Message from the Dean
Dean of the Faculty of Science,
Professor Kazuo Yamaguchi
“From intellectual curiosity to the realization of a rich, globalized society”
The Japanese word for “science” as an academic field of study is “rigaku,” and this term is written using two Chinese characters: 理, which means “reason” or “logos,” and 学, which means “study” or “learn.” As these characters imply, rigaku is a fundamental field of study in the pursuit of truth, and a form of inquiry that originates in humanity’s intellectual curiosity. Students who choose the faculty of science presumably enjoyed or found they had an aptitude for subjects such as mathematics, information sciences, or the natural sciences when they studied them in high school. In our Faculty of Science there are four departments ー Mathematics and Physics, Information Sciences, Chemistry, and Biology ー and we have prepared curricula for students who would like to learn about these specialized fields. There is also an “Integrated Science Program” for those who would like to study science and mathematics on a broader basis or who are not yet able to decide on a specialization. First and foremost, I want students to engage in their studies in the Faculty of Science with a strong sense of intellectual curiosity.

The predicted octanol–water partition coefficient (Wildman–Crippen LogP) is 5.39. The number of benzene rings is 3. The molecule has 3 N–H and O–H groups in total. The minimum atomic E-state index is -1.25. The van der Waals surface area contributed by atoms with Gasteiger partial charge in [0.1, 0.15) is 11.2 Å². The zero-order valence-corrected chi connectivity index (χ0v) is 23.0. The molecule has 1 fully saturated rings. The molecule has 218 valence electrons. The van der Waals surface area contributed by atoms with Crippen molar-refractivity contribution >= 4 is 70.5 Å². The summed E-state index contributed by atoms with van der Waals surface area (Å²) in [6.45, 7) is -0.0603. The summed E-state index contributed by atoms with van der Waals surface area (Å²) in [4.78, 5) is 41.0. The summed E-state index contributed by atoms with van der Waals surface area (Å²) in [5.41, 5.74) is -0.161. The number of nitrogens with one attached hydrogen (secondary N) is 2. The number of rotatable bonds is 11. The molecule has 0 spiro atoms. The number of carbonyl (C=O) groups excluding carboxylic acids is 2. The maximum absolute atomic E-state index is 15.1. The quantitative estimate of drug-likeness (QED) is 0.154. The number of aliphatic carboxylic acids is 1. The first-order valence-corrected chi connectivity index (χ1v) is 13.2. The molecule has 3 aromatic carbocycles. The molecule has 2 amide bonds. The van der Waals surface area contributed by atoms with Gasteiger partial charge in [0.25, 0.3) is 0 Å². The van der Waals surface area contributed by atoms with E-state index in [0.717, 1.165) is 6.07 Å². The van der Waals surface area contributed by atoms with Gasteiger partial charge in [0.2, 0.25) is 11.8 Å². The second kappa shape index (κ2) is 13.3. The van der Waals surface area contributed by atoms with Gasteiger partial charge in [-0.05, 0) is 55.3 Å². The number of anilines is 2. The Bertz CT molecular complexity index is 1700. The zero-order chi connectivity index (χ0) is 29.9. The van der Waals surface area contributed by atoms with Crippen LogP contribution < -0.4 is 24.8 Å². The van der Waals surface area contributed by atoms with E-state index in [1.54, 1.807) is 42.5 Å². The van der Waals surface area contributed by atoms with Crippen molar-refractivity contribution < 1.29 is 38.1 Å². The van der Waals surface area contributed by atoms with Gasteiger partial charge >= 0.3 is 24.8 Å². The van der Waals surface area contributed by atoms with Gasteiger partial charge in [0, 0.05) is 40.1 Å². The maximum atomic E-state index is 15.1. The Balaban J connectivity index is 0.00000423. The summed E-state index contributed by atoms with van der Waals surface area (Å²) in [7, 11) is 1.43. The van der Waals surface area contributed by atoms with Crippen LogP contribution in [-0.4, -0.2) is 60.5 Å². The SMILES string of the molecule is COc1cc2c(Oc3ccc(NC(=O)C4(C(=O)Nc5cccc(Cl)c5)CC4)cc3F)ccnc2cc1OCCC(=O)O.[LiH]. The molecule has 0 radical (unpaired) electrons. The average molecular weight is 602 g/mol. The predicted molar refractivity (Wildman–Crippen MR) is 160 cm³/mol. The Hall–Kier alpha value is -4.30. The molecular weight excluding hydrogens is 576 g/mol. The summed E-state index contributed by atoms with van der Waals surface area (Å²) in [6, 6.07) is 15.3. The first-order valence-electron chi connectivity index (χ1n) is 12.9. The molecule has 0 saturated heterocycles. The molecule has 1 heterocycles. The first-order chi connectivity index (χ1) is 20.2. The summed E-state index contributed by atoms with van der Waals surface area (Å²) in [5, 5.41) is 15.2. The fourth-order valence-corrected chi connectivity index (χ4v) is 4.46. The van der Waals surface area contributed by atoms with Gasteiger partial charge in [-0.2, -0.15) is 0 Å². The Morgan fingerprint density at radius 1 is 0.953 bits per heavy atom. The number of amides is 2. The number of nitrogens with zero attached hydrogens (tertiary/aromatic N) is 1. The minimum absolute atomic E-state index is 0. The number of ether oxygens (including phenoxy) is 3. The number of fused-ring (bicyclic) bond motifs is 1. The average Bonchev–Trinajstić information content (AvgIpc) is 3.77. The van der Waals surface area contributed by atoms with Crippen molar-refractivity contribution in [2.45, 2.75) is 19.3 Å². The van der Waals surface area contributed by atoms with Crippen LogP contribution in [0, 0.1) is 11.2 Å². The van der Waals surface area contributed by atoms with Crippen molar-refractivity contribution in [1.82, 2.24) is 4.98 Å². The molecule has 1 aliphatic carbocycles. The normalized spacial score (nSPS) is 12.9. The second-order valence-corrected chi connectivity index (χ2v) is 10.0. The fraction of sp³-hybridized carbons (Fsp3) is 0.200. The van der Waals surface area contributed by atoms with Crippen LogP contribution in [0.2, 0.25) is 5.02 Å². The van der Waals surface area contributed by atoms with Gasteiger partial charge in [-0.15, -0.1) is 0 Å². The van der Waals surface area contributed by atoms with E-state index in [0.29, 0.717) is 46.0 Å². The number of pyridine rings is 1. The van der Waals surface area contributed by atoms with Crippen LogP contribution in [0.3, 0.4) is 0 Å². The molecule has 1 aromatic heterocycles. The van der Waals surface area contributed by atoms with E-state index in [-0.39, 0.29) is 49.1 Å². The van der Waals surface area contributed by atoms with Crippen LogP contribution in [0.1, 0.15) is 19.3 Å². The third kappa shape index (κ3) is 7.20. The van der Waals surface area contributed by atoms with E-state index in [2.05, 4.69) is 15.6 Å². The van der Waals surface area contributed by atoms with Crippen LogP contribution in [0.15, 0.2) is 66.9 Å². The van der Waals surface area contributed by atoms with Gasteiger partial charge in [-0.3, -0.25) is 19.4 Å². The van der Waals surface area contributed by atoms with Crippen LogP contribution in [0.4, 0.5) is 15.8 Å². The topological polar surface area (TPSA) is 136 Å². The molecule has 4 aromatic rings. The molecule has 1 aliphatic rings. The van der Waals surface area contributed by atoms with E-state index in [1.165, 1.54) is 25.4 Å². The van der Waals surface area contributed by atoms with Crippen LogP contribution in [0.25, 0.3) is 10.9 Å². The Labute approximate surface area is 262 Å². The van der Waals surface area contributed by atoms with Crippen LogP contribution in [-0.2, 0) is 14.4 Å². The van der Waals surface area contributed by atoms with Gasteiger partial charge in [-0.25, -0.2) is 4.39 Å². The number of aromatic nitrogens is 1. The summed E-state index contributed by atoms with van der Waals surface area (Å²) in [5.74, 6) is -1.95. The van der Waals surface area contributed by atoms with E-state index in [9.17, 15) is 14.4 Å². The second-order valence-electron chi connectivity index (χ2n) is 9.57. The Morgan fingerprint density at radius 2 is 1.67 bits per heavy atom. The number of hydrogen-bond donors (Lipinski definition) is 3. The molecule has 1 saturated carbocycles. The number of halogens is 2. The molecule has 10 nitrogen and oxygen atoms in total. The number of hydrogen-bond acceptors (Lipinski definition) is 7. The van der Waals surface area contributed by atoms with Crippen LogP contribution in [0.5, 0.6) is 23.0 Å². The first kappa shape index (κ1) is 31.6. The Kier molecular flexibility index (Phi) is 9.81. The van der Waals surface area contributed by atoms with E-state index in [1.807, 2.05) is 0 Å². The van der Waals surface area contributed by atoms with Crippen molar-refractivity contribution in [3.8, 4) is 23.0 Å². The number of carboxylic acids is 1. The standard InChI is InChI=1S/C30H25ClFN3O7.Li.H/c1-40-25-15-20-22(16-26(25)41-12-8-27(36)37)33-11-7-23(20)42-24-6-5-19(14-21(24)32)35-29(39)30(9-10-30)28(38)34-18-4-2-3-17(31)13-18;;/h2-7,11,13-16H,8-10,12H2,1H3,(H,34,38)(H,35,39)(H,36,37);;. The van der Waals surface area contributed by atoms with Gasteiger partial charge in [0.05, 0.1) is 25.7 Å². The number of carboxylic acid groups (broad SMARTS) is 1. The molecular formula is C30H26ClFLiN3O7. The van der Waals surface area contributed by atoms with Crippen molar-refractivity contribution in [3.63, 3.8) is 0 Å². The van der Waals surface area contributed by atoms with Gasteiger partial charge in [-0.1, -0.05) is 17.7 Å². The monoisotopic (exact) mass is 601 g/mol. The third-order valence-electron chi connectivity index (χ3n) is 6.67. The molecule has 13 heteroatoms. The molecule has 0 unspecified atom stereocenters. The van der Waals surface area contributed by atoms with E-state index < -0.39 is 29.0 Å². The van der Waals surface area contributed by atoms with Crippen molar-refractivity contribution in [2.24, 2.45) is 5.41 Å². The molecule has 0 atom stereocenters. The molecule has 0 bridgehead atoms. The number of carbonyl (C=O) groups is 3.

As a result of technology developed through science, the first, second and third industrial revolutions, brought about by the steam engine, electricity, and the computer respectively, made great contributions to human life in the 18th, 19th and 20th centuries. It has been said that the fourth industrial revolution will be the “Internet of Things (IoT).” Artificial intelligence (AI) has also received a lot of attention, and modern scientific technology is progressing so rapidly it is almost impossible for human beings to keep up. In such an era, too, it is science that forms the essential foundation of progress and enables technological innovation.
I would like to mention two things I hope our students will also acquire outside of our specialized subjects: a broad cultural education and strong communication skills. In collaboration with the Faculty of Business Administration located on the same campus, we offer liberal arts courses in foreign languages, the humanities, social sciences, and natural sciences. We even encourage students to minor in one of these subjects offered by the Faculty of Business Administration. It is through this kind of international, interdisciplinary flow of ideas that a rich, globalized society capable of reaping the benefits of scientific technology becomes possible.